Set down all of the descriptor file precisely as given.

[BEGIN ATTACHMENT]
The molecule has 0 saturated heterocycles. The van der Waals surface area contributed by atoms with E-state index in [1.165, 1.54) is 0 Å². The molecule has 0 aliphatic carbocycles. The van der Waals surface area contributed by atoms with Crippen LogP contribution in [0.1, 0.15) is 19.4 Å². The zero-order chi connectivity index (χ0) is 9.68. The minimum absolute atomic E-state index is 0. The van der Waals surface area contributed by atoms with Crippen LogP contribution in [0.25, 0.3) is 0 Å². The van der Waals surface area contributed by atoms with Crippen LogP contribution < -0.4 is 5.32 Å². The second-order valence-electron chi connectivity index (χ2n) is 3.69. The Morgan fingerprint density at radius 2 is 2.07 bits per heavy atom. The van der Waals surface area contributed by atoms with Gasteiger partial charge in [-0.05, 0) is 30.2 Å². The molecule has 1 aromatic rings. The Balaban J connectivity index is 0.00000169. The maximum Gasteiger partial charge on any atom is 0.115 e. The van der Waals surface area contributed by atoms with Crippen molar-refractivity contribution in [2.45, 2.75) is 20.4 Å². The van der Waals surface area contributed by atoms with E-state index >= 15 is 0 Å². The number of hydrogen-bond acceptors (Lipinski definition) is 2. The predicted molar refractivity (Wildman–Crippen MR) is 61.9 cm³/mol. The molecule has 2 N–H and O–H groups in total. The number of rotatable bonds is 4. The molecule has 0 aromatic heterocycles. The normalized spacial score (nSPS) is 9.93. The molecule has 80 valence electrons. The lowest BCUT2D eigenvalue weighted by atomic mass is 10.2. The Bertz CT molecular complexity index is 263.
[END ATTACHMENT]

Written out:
The molecule has 0 saturated heterocycles. The van der Waals surface area contributed by atoms with E-state index in [1.165, 1.54) is 0 Å². The molecule has 0 aliphatic carbocycles. The van der Waals surface area contributed by atoms with Crippen LogP contribution in [0.1, 0.15) is 19.4 Å². The zero-order chi connectivity index (χ0) is 9.68. The minimum absolute atomic E-state index is 0. The van der Waals surface area contributed by atoms with Crippen LogP contribution in [0.25, 0.3) is 0 Å². The van der Waals surface area contributed by atoms with Crippen LogP contribution < -0.4 is 5.32 Å². The second-order valence-electron chi connectivity index (χ2n) is 3.69. The Morgan fingerprint density at radius 2 is 2.07 bits per heavy atom. The van der Waals surface area contributed by atoms with Gasteiger partial charge in [-0.05, 0) is 30.2 Å². The molecule has 1 aromatic rings. The Balaban J connectivity index is 0.00000169. The maximum Gasteiger partial charge on any atom is 0.115 e. The van der Waals surface area contributed by atoms with Crippen molar-refractivity contribution in [2.45, 2.75) is 20.4 Å². The van der Waals surface area contributed by atoms with E-state index >= 15 is 0 Å². The number of hydrogen-bond acceptors (Lipinski definition) is 2. The predicted molar refractivity (Wildman–Crippen MR) is 61.9 cm³/mol. The molecule has 2 N–H and O–H groups in total. The number of rotatable bonds is 4. The molecule has 0 aromatic heterocycles. The normalized spacial score (nSPS) is 9.93. The molecule has 80 valence electrons. The lowest BCUT2D eigenvalue weighted by atomic mass is 10.2. The Bertz CT molecular complexity index is 263.